Okay, technically it’s Saturday already (it’s past midnight) but it’s still my Friday evening.
Earlier this week, I came home from school and headed toward to backyard to let the dog out. As I went into the ghetto screen room that was added to our house years ago before we bought it, I was a bit startled when I saw this:
Apparently Andrew and our neighbor started a bit of demolition on that ghetto back room. Frankly, it didn’t really bother me but it would have been nice to know about it ahead of time so I wouldn’t have been so…startled.
Ladies, you know.
The long term plan is to take out the back room, replace one of the walls with a fence, and turn that area into a covered patio.
When we have more money, that is.
Speaking of money, I finally had a chance to listen to some audio CD’s of Dave Ramsey last weekend while we were driving. (Thanks, Mom & Dad O!)
Who’s Dave Ramsey? you might ask. Long story short, if you have money and want to learn more about it or have debt and don’t want any more of it, he’s worth listening to.
When I think about it, I somehow indirectly inherited some good money concepts from my family: always pay in cash (you can’t overspend your money if you don’t literally have any in your wallet), pay off your credit card every month, and also the related of idea of staying out of debt whenever possible.
Unfortunately, the latter is pretty hard to do when you’ll end up owing $300,000+ for graduate school. Then again, that’s what my eventual degree will be for: to pay off that debt.
Going back to my family, there are a number of things that I didn’t really learn about: insurance, taxes (I’m absolutely clueless how to do my own), investing money, and proper budgeting. All I can say is thank goodness for Dave Ramsey because now I’m on my way to learning all this. Thankfully he’s very easy to understand, too.
Again, he’s worth knowing about and learning from. I promise.
On a wildly different subject now, I spent a good amount of my time in lab yesterday.
Ah yes, pediatric dentistry, how I loathe thy lab sessions. In reality, even though things actually went well enough in lab the past couple of sessions, there’s something about it that I just don’t like and I can’t figure out what it is exactly.
There’s hope, though: most people I talk to say that working with actual kids and teens is a lot more enjoyable than the lab. (Phew!)
In lab this week, I finished the project of making a mandibular lingual arch space maintainer. What the heck is this and why is it so important? When a kid loses her most posterior baby teeth too soon, the adult teeth that come in behind it will eventually drift into the space of the missing teeth in front of them. This will set the child up for crowded teeth in the future. If this goes on and you want to fix it, then she’ll have to go to the orthodontist and lots of $$$ will be spent to get her teeth straightened out.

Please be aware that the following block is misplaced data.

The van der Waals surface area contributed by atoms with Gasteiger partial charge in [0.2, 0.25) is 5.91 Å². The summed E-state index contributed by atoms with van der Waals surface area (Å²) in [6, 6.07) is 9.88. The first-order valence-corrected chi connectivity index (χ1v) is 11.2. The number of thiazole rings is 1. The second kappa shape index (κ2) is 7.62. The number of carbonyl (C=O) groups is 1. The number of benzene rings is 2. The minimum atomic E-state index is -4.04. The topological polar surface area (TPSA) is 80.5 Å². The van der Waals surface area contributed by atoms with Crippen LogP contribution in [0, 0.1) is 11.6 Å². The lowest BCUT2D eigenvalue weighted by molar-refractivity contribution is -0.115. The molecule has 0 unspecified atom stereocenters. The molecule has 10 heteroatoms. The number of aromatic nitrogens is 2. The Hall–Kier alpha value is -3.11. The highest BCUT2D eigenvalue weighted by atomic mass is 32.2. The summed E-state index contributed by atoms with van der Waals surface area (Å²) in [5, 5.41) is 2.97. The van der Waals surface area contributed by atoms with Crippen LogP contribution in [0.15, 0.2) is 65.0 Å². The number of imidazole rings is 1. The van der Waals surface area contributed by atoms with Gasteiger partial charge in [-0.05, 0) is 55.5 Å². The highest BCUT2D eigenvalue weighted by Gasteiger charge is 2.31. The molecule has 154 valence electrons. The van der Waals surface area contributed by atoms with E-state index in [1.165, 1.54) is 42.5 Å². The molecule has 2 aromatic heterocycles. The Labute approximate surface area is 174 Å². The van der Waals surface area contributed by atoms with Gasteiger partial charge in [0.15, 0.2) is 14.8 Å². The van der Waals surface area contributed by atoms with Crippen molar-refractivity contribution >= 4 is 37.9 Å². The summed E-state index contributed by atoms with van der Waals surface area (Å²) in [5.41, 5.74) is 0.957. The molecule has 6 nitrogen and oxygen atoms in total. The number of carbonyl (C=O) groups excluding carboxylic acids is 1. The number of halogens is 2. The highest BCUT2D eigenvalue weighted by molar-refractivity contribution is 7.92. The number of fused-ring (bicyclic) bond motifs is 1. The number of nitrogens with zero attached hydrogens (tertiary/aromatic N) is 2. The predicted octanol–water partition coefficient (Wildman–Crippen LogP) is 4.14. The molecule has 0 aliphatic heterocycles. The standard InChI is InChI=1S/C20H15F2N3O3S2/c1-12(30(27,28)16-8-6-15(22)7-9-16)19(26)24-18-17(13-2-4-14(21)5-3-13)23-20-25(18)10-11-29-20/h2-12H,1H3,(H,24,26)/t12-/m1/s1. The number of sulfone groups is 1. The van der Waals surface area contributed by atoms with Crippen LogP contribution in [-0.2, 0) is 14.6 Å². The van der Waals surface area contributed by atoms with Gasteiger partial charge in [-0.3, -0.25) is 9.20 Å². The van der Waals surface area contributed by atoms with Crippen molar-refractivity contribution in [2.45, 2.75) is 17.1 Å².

Point being, if you have a child and they loose any of their teeth too early (ask his/her dentist about it), then you will be setting your child up for orthodontic issues later on.
This project included learning how to bend wire. You might be thinking this is an easy concept. Generally speaking, I’d agree with you: How do you bend wire? Well, don’t you just bend it? Since we haven’t taken an orthodontics lab yet and don’t know how or have had any sort of experience with it, bending wire is no easy task. It’s a true test of one’s spatial abilities, that’s for sure. Thankfully my spatial skills were working (I didn’t need to go to an instructor to ask for help) but were definitely on the slow side.
After bending some ortho wire into a very specific shape that touches very specific parts of the mouth, I held it in place with some plaster, and then was ready to attach that wire to ortho bands via soldering:
I’ve seen soldering done before, but never with an actual flame. I was a little worried that I’d screw things up and have to start over. After wandering around the lab to see how others were doing it, one of my classmates offered to show the process to me. He came over and soldered one side of my space maintainer
and then I did the other side:
Thankfully it was a lot easier than I thought it would be. Though I did find myself occasionally picking up the entire cast after soldering and almost burning hand in the process. Multiple times.
After breaking the wire and now-attached ortho bands off the cast, I ground off the excess solder and had a good look at the not-quite-done project:
When I started grinding away, I realized a lot of silver (!) solder was getting kicked into the air and promptly grabbed a mask to wear. When I was done, my lab coat and the exposed bits of my scrubs were covered in a fine mist of metal dust. After getting the soldered joints to the correct size, I polished everything and placed it on my pediatric typodont:
Thankfully I got it all signed off and was done for the day.
As much as some part of me deep inside doesn’t like pediatrics lab, I always find it satisfying to make something with my hands. It’s even better when it’s approved (even if only barely) by an instructor.
I’ve been finding fleas on our dog for the past month now, maybe about one or two a week. Andrew was kind enough to finally give her a bath (shower, really) tonight. Ellie dog is now nice and soft and smelling clean again. Not that she has ever smelled bad–greyhounds are amazingly clean dogs–but with the fleas I’ve been finding, it was high time for a bath. As soon as she stands up to meander over to her crate in our bedroom, I’ll “flea bomb” her with a medication real fast.
Ah, it’s like having an actual child. But not quite.
Okay okay okay. Time to go to bed. Happy weekend!